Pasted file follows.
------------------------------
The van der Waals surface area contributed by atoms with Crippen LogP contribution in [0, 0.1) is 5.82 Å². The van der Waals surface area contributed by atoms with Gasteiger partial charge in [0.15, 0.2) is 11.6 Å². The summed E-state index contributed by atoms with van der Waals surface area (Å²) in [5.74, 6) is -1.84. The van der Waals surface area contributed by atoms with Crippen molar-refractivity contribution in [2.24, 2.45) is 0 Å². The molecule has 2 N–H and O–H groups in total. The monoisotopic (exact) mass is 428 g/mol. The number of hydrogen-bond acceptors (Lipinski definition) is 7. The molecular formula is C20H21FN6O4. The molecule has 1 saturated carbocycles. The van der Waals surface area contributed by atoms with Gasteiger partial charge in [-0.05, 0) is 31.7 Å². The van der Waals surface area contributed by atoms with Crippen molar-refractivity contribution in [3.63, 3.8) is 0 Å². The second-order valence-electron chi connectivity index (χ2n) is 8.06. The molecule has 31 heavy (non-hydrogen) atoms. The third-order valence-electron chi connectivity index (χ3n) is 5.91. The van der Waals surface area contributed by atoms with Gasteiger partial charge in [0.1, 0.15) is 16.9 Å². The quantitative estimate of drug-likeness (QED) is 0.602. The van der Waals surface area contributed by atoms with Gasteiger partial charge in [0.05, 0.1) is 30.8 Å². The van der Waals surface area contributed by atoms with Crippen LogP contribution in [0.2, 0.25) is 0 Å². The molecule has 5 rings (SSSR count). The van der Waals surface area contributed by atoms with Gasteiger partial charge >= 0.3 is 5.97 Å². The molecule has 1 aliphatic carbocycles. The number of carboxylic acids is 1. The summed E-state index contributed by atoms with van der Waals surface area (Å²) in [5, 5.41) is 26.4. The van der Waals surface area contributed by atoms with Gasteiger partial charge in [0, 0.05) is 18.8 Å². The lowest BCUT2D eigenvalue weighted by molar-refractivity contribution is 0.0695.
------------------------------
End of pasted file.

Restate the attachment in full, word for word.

The van der Waals surface area contributed by atoms with Crippen LogP contribution in [0, 0.1) is 5.82 Å². The van der Waals surface area contributed by atoms with Gasteiger partial charge in [0.15, 0.2) is 11.6 Å². The summed E-state index contributed by atoms with van der Waals surface area (Å²) in [5.74, 6) is -1.84. The van der Waals surface area contributed by atoms with Crippen molar-refractivity contribution in [2.24, 2.45) is 0 Å². The molecule has 2 N–H and O–H groups in total. The monoisotopic (exact) mass is 428 g/mol. The number of hydrogen-bond acceptors (Lipinski definition) is 7. The molecular formula is C20H21FN6O4. The molecule has 1 saturated carbocycles. The van der Waals surface area contributed by atoms with Gasteiger partial charge in [-0.05, 0) is 31.7 Å². The van der Waals surface area contributed by atoms with Crippen molar-refractivity contribution in [3.63, 3.8) is 0 Å². The second-order valence-electron chi connectivity index (χ2n) is 8.06. The molecule has 31 heavy (non-hydrogen) atoms. The third-order valence-electron chi connectivity index (χ3n) is 5.91. The van der Waals surface area contributed by atoms with Gasteiger partial charge in [0.1, 0.15) is 16.9 Å². The quantitative estimate of drug-likeness (QED) is 0.602. The van der Waals surface area contributed by atoms with Gasteiger partial charge in [0.05, 0.1) is 30.8 Å². The van der Waals surface area contributed by atoms with Crippen LogP contribution in [0.2, 0.25) is 0 Å². The molecule has 5 rings (SSSR count). The van der Waals surface area contributed by atoms with Gasteiger partial charge >= 0.3 is 5.97 Å². The molecule has 1 aliphatic carbocycles. The number of carboxylic acids is 1. The summed E-state index contributed by atoms with van der Waals surface area (Å²) in [5, 5.41) is 26.4. The van der Waals surface area contributed by atoms with Gasteiger partial charge in [0, 0.05) is 18.8 Å². The lowest BCUT2D eigenvalue weighted by molar-refractivity contribution is 0.0695.